Aligned with the idea of the IC Permed launched this week, IMI has been paving the road towards personalised medicines since 2008

The realisation that “one size does not fit all” – that is, not every medicine is suitable for every patient – dawned on pharma quite a while back, but translating this sentiment into reality is taking time.

That does not mean that we have not come a long way since this concept initially came to light. Less than a decade ago, sequencing the complete genome of a single individual took an eternity and threatened to break the bank. Nowadays this can be accomplished in under 24 hours and costs less than €1000.

Moreover, the advent of the big data/smart data/real world data revolution has set us on a clear path towards more precisely-targeted or even personalised medicine. The ability to collate, store, share and link data from a variety of sources, including health records, disease-specific registers and other health data repositories, will change dramatically the way in which we deliver quality healthcare and develop life-saving medicines.

Nevertheless, this type of evolution require drivers and one of the key motivators in this area is the world’s largest public-private partnership in the life sciences sector, the Innovative Medicines Initiative. Completely aligned with the ideas behind the International Personalised Medicines consortium that the Commission is launching this week, and financed jointly by the European Union and EFPIA, several of IMI’s projects, which are outlined here, aim to take personalised medicines development to the next level.

Currently, many drugs fail late in drug development because the tests introduced early on simply do not reflect what happens in real life when the drug is administered in patients, partly because these early tests rely heavily on animal cells. The STEMBANCC project looks to generate and characterise 1,500 high-quality, human, induced pluripotent stem (iPS) cell lines that can be used to study disease biology and detect disease markers, as well as to help to identify potential drug targets. The will help accelerate and refine drug development, ensuring that patients benefit from more effective and safer drugs.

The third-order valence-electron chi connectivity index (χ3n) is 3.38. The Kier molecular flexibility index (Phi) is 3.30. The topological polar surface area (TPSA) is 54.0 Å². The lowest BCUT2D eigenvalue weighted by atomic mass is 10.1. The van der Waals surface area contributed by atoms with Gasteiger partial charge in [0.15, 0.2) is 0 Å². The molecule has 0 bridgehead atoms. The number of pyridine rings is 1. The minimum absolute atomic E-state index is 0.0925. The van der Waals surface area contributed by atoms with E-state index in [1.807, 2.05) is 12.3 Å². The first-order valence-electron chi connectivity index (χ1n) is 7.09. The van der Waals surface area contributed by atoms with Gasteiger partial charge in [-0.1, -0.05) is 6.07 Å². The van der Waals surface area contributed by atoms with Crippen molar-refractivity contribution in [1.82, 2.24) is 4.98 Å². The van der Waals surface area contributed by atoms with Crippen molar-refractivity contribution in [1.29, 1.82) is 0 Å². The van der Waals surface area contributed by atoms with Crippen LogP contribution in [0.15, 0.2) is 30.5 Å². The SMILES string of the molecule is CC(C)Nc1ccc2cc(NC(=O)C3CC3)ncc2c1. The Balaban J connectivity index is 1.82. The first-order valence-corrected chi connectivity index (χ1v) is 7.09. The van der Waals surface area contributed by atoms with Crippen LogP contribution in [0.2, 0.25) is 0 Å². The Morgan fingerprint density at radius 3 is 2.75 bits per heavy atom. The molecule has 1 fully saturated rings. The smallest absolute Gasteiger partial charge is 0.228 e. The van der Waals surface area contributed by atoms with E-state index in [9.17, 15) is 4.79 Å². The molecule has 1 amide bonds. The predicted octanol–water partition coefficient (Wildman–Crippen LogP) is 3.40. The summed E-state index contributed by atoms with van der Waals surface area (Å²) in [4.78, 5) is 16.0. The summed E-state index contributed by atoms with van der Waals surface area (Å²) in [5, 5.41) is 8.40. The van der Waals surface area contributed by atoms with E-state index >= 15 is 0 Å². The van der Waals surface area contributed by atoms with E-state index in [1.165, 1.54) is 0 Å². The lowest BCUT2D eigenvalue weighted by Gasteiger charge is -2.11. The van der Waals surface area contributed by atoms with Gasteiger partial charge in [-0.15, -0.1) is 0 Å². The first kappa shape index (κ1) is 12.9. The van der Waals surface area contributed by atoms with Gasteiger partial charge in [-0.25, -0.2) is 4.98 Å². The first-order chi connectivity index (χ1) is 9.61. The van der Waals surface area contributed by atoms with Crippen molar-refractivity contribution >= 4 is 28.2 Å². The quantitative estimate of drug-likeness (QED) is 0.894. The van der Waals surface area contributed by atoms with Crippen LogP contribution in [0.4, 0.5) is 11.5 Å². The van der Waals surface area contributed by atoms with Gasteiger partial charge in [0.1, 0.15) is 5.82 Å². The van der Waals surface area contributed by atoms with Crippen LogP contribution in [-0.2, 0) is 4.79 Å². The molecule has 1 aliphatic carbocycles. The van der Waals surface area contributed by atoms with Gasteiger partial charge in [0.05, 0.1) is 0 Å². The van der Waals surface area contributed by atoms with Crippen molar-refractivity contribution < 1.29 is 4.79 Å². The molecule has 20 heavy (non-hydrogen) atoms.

STEMBANCC is complemented by EBiSC, whose goal it is to establish a centralised facility where stakeholders can store and access high-quality, well-characterised iPS cells covering a range of disease areas as well as cells from healthy donors. EBiSC aims to be a centre of excellence for applied science, championing the most advanced methods for characterising, processing, storing and distributing iPS cells.

‘Medicines adaptive pathways to patients’ (MAPPs) is an approach that is set to provide patients with a more timely access to beneficial medicines, beginning with a small group of well-identified patients. ADAPT-SMART will create a platform where the conditions and feasibility of MAPPs implementation within the EU regulatory/legal context can be discussed openly and also to ensure that MAPPs-related work in IMI is well coordinated. Engaging in a dialogue with relevant stakeholders, the ADAPT-SMART consortium will help to align understanding of the impact of MAPPs. This will increase the probability of successful innovation and accelerate access to crucial therapies.

Recent years have seen an explosion of databases containing medical and research data, from Electronic Health Records (EHRs), cohort studies, disease-specific studies, and biobanks, to name a few. Nevertheless, this data is scattered across diverse platforms, so can’t be exploited fully. Linking up the data would allow scientists to significantly advance medical R&D.

EMIF’s focus is on the development of a common information framework of patient-level data that will link up and facilitate access to diverse medical and research data sources, opening up new avenues of research for scientists. By bringing together this data from across different populations, we can increase sample sizes and facilitate the study of rare or highly specific subgroups.